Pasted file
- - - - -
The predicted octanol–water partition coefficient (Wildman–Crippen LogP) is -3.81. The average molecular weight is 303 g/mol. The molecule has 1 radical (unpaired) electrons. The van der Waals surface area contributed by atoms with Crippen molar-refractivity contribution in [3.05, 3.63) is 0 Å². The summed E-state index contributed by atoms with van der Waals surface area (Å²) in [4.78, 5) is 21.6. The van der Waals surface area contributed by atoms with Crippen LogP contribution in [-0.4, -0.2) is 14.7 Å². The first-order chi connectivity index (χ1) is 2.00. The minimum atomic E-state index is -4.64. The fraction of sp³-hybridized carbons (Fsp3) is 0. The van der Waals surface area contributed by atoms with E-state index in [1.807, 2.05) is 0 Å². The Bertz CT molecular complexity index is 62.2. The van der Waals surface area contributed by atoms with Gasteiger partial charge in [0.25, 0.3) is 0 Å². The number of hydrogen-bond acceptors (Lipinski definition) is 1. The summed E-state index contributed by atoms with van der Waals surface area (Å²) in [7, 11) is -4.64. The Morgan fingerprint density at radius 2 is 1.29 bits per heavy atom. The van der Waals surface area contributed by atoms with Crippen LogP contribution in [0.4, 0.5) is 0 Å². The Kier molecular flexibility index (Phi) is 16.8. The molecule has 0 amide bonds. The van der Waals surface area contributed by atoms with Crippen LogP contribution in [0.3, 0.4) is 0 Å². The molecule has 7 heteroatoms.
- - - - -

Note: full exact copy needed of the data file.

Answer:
The predicted octanol–water partition coefficient (Wildman–Crippen LogP) is -3.81. The average molecular weight is 303 g/mol. The molecule has 1 radical (unpaired) electrons. The van der Waals surface area contributed by atoms with Crippen molar-refractivity contribution in [3.05, 3.63) is 0 Å². The summed E-state index contributed by atoms with van der Waals surface area (Å²) in [4.78, 5) is 21.6. The van der Waals surface area contributed by atoms with Crippen LogP contribution in [-0.4, -0.2) is 14.7 Å². The first-order chi connectivity index (χ1) is 2.00. The minimum atomic E-state index is -4.64. The fraction of sp³-hybridized carbons (Fsp3) is 0. The van der Waals surface area contributed by atoms with E-state index in [1.807, 2.05) is 0 Å². The Bertz CT molecular complexity index is 62.2. The van der Waals surface area contributed by atoms with Gasteiger partial charge in [0.25, 0.3) is 0 Å². The number of hydrogen-bond acceptors (Lipinski definition) is 1. The summed E-state index contributed by atoms with van der Waals surface area (Å²) in [7, 11) is -4.64. The Morgan fingerprint density at radius 2 is 1.29 bits per heavy atom. The van der Waals surface area contributed by atoms with Crippen LogP contribution in [0.4, 0.5) is 0 Å². The Kier molecular flexibility index (Phi) is 16.8. The molecule has 0 amide bonds. The van der Waals surface area contributed by atoms with Crippen LogP contribution in [0.3, 0.4) is 0 Å². The molecule has 7 heteroatoms.